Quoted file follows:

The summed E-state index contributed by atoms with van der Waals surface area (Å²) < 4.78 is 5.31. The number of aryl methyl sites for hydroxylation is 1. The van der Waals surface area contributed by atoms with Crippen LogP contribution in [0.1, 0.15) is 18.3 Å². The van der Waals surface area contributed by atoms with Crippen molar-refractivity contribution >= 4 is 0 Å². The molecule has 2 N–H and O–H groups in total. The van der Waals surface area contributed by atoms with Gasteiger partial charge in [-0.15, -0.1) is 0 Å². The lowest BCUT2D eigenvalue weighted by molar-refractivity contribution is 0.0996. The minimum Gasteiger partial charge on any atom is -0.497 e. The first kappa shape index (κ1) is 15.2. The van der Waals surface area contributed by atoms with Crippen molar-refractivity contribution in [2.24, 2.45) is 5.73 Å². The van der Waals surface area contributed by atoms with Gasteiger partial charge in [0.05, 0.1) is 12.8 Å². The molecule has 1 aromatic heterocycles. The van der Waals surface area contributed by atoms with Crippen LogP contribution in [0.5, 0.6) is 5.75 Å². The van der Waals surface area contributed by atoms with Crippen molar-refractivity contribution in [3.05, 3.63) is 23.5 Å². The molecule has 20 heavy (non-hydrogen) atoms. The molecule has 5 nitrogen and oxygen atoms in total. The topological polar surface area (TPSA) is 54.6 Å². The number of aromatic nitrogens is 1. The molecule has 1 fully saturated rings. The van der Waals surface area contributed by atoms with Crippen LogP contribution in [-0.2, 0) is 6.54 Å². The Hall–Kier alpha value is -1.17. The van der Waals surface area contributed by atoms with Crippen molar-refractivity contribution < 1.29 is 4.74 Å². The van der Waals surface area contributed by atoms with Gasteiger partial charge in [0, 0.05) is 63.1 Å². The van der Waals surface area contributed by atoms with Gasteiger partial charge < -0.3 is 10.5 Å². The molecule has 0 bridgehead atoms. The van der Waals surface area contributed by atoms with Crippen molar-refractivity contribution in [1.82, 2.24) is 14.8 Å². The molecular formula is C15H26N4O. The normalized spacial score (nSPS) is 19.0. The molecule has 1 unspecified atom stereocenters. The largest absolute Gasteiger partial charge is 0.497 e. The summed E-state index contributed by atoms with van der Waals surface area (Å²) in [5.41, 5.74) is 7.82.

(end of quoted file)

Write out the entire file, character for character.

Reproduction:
The summed E-state index contributed by atoms with van der Waals surface area (Å²) < 4.78 is 5.31. The number of aryl methyl sites for hydroxylation is 1. The van der Waals surface area contributed by atoms with Crippen LogP contribution in [0.1, 0.15) is 18.3 Å². The van der Waals surface area contributed by atoms with Crippen molar-refractivity contribution >= 4 is 0 Å². The molecule has 2 N–H and O–H groups in total. The van der Waals surface area contributed by atoms with Gasteiger partial charge in [-0.15, -0.1) is 0 Å². The lowest BCUT2D eigenvalue weighted by molar-refractivity contribution is 0.0996. The minimum Gasteiger partial charge on any atom is -0.497 e. The first kappa shape index (κ1) is 15.2. The van der Waals surface area contributed by atoms with Crippen molar-refractivity contribution in [2.24, 2.45) is 5.73 Å². The van der Waals surface area contributed by atoms with Gasteiger partial charge in [0.05, 0.1) is 12.8 Å². The molecule has 1 aromatic heterocycles. The van der Waals surface area contributed by atoms with Crippen LogP contribution in [0.5, 0.6) is 5.75 Å². The van der Waals surface area contributed by atoms with Crippen molar-refractivity contribution in [3.05, 3.63) is 23.5 Å². The molecule has 20 heavy (non-hydrogen) atoms. The molecule has 5 nitrogen and oxygen atoms in total. The topological polar surface area (TPSA) is 54.6 Å². The number of aromatic nitrogens is 1. The molecule has 1 fully saturated rings. The van der Waals surface area contributed by atoms with Crippen LogP contribution in [-0.2, 0) is 6.54 Å². The Hall–Kier alpha value is -1.17. The van der Waals surface area contributed by atoms with Crippen molar-refractivity contribution < 1.29 is 4.74 Å². The van der Waals surface area contributed by atoms with Gasteiger partial charge in [0, 0.05) is 63.1 Å². The van der Waals surface area contributed by atoms with Gasteiger partial charge < -0.3 is 10.5 Å². The molecule has 0 bridgehead atoms. The van der Waals surface area contributed by atoms with Crippen molar-refractivity contribution in [1.82, 2.24) is 14.8 Å². The molecular formula is C15H26N4O. The normalized spacial score (nSPS) is 19.0. The molecule has 1 unspecified atom stereocenters. The largest absolute Gasteiger partial charge is 0.497 e. The summed E-state index contributed by atoms with van der Waals surface area (Å²) in [5.41, 5.74) is 7.82.